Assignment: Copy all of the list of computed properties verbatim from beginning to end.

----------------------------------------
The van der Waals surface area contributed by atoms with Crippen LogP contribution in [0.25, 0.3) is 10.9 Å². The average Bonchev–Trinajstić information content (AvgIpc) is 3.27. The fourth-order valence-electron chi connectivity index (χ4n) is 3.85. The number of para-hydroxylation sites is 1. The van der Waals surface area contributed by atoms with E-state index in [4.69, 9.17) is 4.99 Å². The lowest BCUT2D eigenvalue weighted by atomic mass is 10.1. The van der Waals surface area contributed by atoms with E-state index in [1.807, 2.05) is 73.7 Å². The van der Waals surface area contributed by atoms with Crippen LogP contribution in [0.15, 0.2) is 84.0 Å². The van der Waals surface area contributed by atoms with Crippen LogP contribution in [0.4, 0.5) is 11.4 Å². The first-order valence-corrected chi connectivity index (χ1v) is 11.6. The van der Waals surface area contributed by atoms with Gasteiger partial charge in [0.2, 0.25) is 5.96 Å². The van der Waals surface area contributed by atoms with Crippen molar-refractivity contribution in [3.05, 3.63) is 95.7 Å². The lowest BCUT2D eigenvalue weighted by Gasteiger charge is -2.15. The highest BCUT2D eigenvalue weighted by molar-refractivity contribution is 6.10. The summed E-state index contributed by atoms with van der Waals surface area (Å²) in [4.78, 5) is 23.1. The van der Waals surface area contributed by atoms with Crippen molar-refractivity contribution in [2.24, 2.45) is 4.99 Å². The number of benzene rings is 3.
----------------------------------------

The van der Waals surface area contributed by atoms with Crippen LogP contribution in [0.25, 0.3) is 10.9 Å². The average Bonchev–Trinajstić information content (AvgIpc) is 3.27. The fourth-order valence-electron chi connectivity index (χ4n) is 3.85. The number of para-hydroxylation sites is 1. The van der Waals surface area contributed by atoms with E-state index in [4.69, 9.17) is 4.99 Å². The lowest BCUT2D eigenvalue weighted by atomic mass is 10.1. The van der Waals surface area contributed by atoms with E-state index in [1.807, 2.05) is 73.7 Å². The van der Waals surface area contributed by atoms with Crippen LogP contribution in [0.15, 0.2) is 84.0 Å². The van der Waals surface area contributed by atoms with Crippen LogP contribution in [0.4, 0.5) is 11.4 Å². The first-order valence-corrected chi connectivity index (χ1v) is 11.6. The van der Waals surface area contributed by atoms with Gasteiger partial charge in [0.2, 0.25) is 5.96 Å². The van der Waals surface area contributed by atoms with Crippen molar-refractivity contribution in [3.05, 3.63) is 95.7 Å². The lowest BCUT2D eigenvalue weighted by Gasteiger charge is -2.15. The highest BCUT2D eigenvalue weighted by molar-refractivity contribution is 6.10. The summed E-state index contributed by atoms with van der Waals surface area (Å²) in [4.78, 5) is 23.1. The van der Waals surface area contributed by atoms with Crippen molar-refractivity contribution in [2.24, 2.45) is 4.99 Å². The number of benzene rings is 3.